Of course, one of the very best part of those things was Saturday morning. You could sleep in, crumple your sheets and blankets into "mountains", and stage ambushes from the caves. "Kccch, kccch, kccch!" "AAA-a-a-a-a!!" (down the slopes), "Pccccccchhhh!!" (there goes THAT tank).
Then there was "Sgt Rock" comics, with the ethnically distinctive machine-gun sounds. American machine-guns went "rat-a-tat-a-tat", while German ones went "budda-budda-budda". Not sure, was that supposed to reflect better engineering by the Germans? BMW machine-guns?
Heard about them but never really saw them. I gather both the lead thing and the heat required to melt them got them classified as sort of unsafe, eh? Did they come out BEFORE "Creepy Crawly Critters" and the other "mold your own" plastic things?
|10/22/2004 10:06 AM|
It seems to me that they disappeared long before people got worried about lead poisoning, but my memory ain't so good since those days! My guess is that parents not liking burnt furniture and the rise of plastics were the real reasons for their demise.
|10/22/2004 6:17 PM|
||Re: Iraq/Economy/Election/Religion-free thread...silly|
My soldiers would rather be dead than lead.
Nothing like a pot of molten lead for the kids to play with. I don't really recall lead soldiers, sorry. I do recall the coboys and indians guys. Were they in bright colors, unlike the army guys? Like the cowboy migh tbe bright blue or red or yellow?
I remember the original GI Joe. I still want a GI Joe lunch box from thr original. The first GI Joe was a real soldier type, not the whacko super hero type that came later and still haunts us.
|10/22/2004 9:31 PM|
Urp, just got back from dinner.
I don't remember the fancier sets of men like civil war as described above.
I too went through my burn and blow up stage. Plasstic models burned well, especially when assisted with alcohol. (In the model, not in me) And yes I think the space between the legs of army guys was designed to be exactly the right size to hold a ladyfinger. Bang.
We were not so much into burning the army guys and watching the drip, but that reminds me of something we did in the 1960s when we...uh...were considering alternative states of consciousness. Directly.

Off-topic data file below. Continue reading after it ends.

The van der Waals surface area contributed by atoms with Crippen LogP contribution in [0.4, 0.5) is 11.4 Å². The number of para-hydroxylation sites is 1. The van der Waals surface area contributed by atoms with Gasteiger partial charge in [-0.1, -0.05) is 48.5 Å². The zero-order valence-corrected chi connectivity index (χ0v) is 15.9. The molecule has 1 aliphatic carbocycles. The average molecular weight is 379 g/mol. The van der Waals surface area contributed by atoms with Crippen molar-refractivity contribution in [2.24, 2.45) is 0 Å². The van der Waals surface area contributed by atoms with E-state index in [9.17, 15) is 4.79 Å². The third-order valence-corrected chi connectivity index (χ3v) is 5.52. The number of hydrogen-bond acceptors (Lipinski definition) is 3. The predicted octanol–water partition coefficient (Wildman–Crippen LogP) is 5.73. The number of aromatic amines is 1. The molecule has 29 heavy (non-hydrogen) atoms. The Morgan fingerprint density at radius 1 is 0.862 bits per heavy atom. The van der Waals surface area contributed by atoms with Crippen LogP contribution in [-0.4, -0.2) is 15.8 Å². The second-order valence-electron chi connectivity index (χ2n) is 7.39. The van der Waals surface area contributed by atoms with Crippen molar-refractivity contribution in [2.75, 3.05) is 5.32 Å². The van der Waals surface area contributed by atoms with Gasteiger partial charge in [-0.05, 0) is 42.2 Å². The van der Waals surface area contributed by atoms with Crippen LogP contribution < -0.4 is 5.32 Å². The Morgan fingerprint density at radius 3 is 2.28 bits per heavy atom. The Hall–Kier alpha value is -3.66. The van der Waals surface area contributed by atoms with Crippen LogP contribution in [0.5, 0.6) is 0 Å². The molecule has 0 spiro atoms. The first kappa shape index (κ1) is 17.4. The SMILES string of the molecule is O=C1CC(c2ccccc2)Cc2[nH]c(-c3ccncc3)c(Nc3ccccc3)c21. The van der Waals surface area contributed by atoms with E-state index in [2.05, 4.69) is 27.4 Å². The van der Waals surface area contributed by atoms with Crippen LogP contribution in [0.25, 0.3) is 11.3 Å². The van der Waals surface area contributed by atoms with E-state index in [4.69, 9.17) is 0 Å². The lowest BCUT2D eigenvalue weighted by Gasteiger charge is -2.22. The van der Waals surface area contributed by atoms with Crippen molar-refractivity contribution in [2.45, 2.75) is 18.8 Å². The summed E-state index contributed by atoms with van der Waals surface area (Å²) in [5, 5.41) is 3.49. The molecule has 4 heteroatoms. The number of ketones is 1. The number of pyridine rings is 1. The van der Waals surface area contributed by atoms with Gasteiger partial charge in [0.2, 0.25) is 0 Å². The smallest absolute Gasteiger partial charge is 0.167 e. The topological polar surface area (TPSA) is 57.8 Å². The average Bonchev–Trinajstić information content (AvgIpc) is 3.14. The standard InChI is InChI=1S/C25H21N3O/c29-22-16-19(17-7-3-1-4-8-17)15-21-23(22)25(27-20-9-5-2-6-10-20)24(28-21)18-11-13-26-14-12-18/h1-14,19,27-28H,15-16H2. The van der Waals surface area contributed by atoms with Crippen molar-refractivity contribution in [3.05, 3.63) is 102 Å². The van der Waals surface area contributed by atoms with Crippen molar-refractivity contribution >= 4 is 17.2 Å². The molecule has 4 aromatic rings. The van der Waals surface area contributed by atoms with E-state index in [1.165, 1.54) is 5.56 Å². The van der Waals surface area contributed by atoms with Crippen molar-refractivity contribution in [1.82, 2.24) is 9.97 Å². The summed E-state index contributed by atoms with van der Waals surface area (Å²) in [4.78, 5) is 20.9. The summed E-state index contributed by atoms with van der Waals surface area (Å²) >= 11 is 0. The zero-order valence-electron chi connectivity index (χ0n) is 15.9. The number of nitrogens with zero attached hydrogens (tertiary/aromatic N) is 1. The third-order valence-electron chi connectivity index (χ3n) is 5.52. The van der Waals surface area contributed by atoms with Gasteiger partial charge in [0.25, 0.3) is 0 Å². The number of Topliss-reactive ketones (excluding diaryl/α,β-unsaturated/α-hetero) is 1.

We called it a "zilch." I think because of the sounds. You take a dry cleaner bag - the long clear plastic type - and twist it around so it becomes a long snake. Then tie a knot in it every 6-12" to keep it together. Now attach one end to a coat hanger and hang it from a branch or maybe a light fixture. It hangs down, and you ignite the bottom end. Put down a pan or bucket with some water in it to catch the burning bits if you are indoors. I suppose you could make a smaller one with those clear bags from the produce section of the grocery store.
So this plastic rope is now burning, and flaming drops of goo drip off the bottom end. (It burns along from the bottom, not the whole thing at once)In a darkened room the flaming drips look cool, but there is more. The wind past the drop causes it to stobe. SO it is realy a series of fast pulses rahter than a steady flame. Your eye perceives this as a sort of dotted line. But the stobe or flutter also makes a sound - a sort of zweep zweep zweep with each drop, not unlike a fat lady wearing corduroy pants walking along. The zweep rises in freq as it falls. Depending on the burn at any point it might be a sequence of zweeps, or it may be a flurry of overlapping zweeps. And it will go for quite a while. At first the drips are close to the ground and zweep briefly, but as the burn progresses the drip falls further and further as the flame front climbs, so zweep becomes zwwweeeeeeeep.
The thing burns different when it hits a knot, so you get a sort of verse and chorus deal.
There will be a puddle of burnt and melted plastic underneath, so protect whatever is under there.
In the dark, psychedelic music, attitude enhancement, the zilch adds the final touch. You too will say, "wow."
ANyone else do that?